business-model-vs-business-strategy

What Is The Difference Between A Business Model And A Business Strategy?

A business strategy is a deliberate vision to get toward a desired long-term goal. A business model is a great tool to execute a business strategy.

Yet while achieving a long-term goal a business strategy set a vision, mission and value proposition that can be executed through several possible business models. When one of the drafted business models encounters the favor of the market that is when a business strategy becomes successful!

A background story of how I got to business modeling and business strategy

For years I’ve been studying businesses with different emphasis and perspectives. When I was around seventeen, I got interested in the stock market, so I wanted to understand how companies worked.

Thus, I did what it seemed most logical to me. I looked at their stock prices and how they moved over time. Analysts would call this technical analysis. While the technical analysis does have some usefulness for investing, you might use it without knowing much about the business and look at the price patterns that form over time.

In the years that followed I learned how to look at other aspects of a business, from its organizational structure to its products and how the company invested its money.

Later on, during my MBA I started to have a more strategic understanding of businesses by looking at the way they structured the operations, developed their product or service, and what kind of monetization they used.

However, when I later worked as a financial analyst, my focus went primarily to the company’s balance sheets. I followed the money, how it moved from one account to the other and what logic is followed. I realized I could “extract” a company’s strategy by looking at their financials.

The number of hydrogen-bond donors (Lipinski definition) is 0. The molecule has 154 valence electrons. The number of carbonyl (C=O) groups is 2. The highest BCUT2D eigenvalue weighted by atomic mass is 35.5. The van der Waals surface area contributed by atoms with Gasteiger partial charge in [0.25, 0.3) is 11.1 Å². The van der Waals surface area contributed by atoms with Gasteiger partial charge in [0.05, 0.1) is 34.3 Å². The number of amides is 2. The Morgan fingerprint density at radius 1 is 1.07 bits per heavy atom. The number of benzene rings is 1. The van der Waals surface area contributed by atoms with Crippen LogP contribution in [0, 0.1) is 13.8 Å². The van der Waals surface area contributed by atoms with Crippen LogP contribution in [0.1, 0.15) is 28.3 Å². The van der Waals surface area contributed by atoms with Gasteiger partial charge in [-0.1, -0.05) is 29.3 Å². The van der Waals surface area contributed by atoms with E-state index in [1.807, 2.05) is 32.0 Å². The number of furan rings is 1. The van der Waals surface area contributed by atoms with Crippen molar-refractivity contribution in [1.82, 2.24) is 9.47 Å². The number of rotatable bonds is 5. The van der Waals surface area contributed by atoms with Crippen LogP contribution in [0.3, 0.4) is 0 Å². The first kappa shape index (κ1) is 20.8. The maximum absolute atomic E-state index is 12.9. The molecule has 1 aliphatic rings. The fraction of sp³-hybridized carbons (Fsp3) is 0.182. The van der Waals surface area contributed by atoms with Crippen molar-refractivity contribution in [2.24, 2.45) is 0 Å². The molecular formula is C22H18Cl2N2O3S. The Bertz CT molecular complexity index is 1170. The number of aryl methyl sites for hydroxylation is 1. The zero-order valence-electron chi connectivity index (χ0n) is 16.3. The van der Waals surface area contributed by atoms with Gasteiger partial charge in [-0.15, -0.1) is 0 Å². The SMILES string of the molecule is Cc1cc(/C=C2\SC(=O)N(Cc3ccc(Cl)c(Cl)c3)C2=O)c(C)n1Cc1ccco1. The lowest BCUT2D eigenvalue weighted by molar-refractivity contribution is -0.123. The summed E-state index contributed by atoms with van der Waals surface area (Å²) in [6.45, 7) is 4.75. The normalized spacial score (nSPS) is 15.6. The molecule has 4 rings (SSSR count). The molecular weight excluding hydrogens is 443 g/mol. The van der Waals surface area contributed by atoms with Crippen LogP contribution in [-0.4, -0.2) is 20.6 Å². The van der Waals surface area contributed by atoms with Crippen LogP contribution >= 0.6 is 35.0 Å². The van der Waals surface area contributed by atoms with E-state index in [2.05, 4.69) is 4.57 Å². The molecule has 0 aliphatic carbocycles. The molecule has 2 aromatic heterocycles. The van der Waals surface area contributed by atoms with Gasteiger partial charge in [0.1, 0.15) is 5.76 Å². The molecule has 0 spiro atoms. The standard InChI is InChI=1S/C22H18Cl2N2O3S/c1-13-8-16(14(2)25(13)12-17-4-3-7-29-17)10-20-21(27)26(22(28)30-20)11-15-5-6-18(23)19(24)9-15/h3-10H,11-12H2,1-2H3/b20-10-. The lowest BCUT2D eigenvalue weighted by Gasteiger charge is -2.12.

There was still a piece missing though. While numbers are great to have an understanding of how the company moved and what motivated it in the short-term it was hard to have a long-term vision.

Thus, I looked for other frameworks I could use, and I could integrate to have a complete theory of firms. That is where business modeling came in handy. I could look at a few key elements to have a current picture of a business. Business model theories and frameworks are primarily rooted in the digital transformation era.

When companies realized the importance of the web not just as a new channel, but as a business world in its own sake.

I studied several tools, theories, from the academic to the tools put together by practitioners. Integrating financial analysis with business modeling gave me a better framework to formulate and gain a better understanding of any company. That is how I moved from financial analysis to business strategy.

Business strategy vs. business modeling

Put shortly; a business model allows you to capture the present picture of an organization. Or it helps you design how you want a company to look like in the future. Thus, to find an analogy a business model is more like a picture or a painting.

A picture in the case of a company that has an existing business model which turned out successfully in the marketplace. And more like a painting in the case of a company for which you’re designing a whole new business model.